Thursday, July 9, 2020

BPC faces uncertain future -report

The Botswana Power Corporation’s (BPC) future hangs in the balance as it is in danger of deterioration due to poor planning and shortage of investment, according to a report passed to the Sunday Standard.

While the report states that “there is now a serious need for investment in the network”, it also observed “that both BPC and the Government are currently at or close to the respective borrowing limits.

The report titled “Draft Strategy” which was prepared for Public Enterprises Evaluation and Privatization Agency (PEEPA) by AF-Mercardos Energy Markets International in collaboration with Collins Newman & Company was among other things to carry out an asset and business valuation of BPC.
The consultants say while there are serious problems at BPC, they largely relate to two major issues that could have been resolved by Government action. The consultants cite a reliance on imported power which has recently become less available and failure to maintain tariffs at a cost relative level.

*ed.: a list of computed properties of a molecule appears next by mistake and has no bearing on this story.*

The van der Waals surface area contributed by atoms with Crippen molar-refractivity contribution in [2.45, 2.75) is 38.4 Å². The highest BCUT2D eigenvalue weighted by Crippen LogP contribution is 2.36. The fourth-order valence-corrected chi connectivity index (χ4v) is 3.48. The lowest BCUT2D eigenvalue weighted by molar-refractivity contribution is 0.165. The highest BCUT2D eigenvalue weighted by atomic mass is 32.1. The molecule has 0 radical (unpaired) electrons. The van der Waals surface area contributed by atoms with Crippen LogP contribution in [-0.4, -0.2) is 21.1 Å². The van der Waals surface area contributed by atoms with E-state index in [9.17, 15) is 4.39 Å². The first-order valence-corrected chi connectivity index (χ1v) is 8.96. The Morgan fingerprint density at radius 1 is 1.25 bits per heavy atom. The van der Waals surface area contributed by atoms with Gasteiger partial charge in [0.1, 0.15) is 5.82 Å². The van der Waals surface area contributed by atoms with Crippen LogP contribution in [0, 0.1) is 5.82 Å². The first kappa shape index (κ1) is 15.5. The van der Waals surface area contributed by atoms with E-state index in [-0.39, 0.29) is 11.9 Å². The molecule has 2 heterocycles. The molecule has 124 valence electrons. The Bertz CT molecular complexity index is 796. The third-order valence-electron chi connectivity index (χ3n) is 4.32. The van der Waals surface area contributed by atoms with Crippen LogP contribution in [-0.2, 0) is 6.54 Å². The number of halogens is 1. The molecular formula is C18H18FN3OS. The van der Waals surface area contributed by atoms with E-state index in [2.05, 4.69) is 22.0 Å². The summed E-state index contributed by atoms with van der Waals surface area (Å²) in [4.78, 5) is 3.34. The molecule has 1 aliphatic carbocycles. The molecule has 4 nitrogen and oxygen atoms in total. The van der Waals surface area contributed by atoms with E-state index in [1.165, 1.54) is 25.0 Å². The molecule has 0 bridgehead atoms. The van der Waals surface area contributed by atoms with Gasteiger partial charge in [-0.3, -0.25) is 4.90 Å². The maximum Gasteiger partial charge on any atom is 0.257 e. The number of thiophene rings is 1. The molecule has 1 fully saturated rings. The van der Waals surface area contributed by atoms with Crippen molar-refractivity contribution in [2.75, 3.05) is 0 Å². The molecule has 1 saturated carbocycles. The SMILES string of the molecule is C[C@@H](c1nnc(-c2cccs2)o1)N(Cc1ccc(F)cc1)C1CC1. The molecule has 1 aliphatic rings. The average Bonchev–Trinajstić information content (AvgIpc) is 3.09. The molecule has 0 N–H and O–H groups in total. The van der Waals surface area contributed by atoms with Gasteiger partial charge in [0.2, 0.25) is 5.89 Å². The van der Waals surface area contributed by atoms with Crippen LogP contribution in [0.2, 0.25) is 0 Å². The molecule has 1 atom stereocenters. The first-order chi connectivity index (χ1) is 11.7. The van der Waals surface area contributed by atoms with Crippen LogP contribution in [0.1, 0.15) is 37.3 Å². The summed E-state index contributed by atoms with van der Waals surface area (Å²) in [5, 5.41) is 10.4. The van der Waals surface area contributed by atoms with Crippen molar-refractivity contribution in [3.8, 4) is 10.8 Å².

“There is now a serious need for investment in the network. In addition, we have identified elements in the governance structure of the BPC which could be improved. We believe there are major advantages to be realised from private sector intervention in both raising the needed finance and also in bringing private discipline. A “Do Nothing” option is not recommended,” states the report.

“We have seen that both BPC and the Government are currently at or close to the respective borrowing limits. Private sector participation in the power sectors has the potential to realise substantial sum through share sales,” says the report.

According to the report, there are limited electricity generation skills in BPC, particularly generation.

“Prior to the implementation of Morupule B the corporation had no experience of implementing a major procurement since the early 1980s when Morupule A was constructed. The Board of BPC has limited electricity generation or supply skills. It seems likely that the Board would be strengthened by including one or two members with direct experience of electricity supply in other countries,” states the report.

While the subsidies by Government from 2010 to 2012 were aimed partly to compensate for the non-cost-reflective tariffs, the basis for such subsidies is not transparent to outsiders.

“Thus BPC income is both inadequate and uncertain. The failing of the business (BPC) are largely the result of three external factors beyond the control of the management, namely; shortage of supply, shortage of income and consequent under investment, and unclear governance and responsibility for long term planning,” state the report.

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Sunday Standard July 5 – 11

Digital copy of Sunday Standard issue of July 5 - 11, 2020.